On Nov. 3, Ohio voters will decide the fate of Issue 2-- a voter referendum to create an Ohio Livestock Care Standards Board. The Board would set standards for the care and well-being of livestock statewide.
A political action committee, Ohioans for Livestock Care, has been formed to educate voters about the purpose of the Standards Board and the need for such a measure in Ohio.
“Issue 2 will bring together the best Ohio expertise in animal care to help to ensure excellent care of the state’s flocks and herds,” says the group’s web site. “The 13 members of the Ohio Livestock Care Standards Board will include Ohio experts in animal care, food safety, farm management, veterinary care, academia, humane society operations and consumer interest.”
According to Dick Isler, executive vice president, Ohio Pork Producers Council, “Ohio hog farmers recognize that they have both a moral and ethical obligation to provide for the humane treatment of their animals. That’s why we fully support the proposal to create the Ohio Livestock Care Standards Board – because it ensures that animal well-being is top-of-mind in all livestock production practices.”
It comes as no surprise that the Humane Society of the United States is opposed to Ohio’s Issue 2. After all, it is backed by agriculture, and agriculture is bad… right? “Don’t let Big Ag get away with this power grab,” the HSUS implores Ohio voters.
Today, less than 2 percent of Americans farm for a living, according to USDA. Apparently, HSUS is the self-designated instructor to the remaining 98 percent of the U.S. population. The fact that they don’t raise livestock for a living, and likely never have, doesn’t stop HSUS from delivering their ill-informed opinions without regard to consequences on hard-working agricultural families who produce food safely and efficiently.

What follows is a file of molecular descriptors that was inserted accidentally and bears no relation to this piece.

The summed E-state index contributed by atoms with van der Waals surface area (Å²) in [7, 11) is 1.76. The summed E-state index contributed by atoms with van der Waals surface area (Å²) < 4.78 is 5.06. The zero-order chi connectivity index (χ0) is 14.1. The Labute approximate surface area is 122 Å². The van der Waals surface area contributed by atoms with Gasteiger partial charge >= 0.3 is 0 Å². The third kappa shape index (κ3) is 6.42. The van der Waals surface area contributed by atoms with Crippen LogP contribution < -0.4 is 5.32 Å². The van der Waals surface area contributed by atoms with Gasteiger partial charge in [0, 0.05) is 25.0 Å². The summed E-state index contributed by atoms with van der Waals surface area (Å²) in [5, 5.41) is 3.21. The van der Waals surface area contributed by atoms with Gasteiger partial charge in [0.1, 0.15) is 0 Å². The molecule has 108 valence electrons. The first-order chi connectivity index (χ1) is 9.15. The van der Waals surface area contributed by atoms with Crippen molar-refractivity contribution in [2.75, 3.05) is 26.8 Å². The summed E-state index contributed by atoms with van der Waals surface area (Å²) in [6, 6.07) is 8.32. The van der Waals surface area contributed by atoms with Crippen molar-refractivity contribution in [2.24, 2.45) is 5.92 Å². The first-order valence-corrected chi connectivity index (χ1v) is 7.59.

Apparently, HSUS also wants to act as instructor to the nation’s farmers who have been working hard day in and day out, weekends and holidays included, for most or all their careers. It sounds as if HSUS wants to do the “power grab” themselves.
What HSUS is missing, as usual, is that Issue 2 is needed because it keeps those who know the most about raising livestock and poultry, and those who are true experts, at the helm of decision-making when it comes to animal agriculture, not those who stand on the sidelines opining on subjects on which they have no experience.
Hopefully, Ohio voters will take the high road on Nov. 3 and ensure that agriculture in their state remains in the capable hands of those who are best equipped to insure its success. With Issue 2, Ohio will have the most progressive and comprehensive law in the nation to guarantee the well-being of livestock and poultry.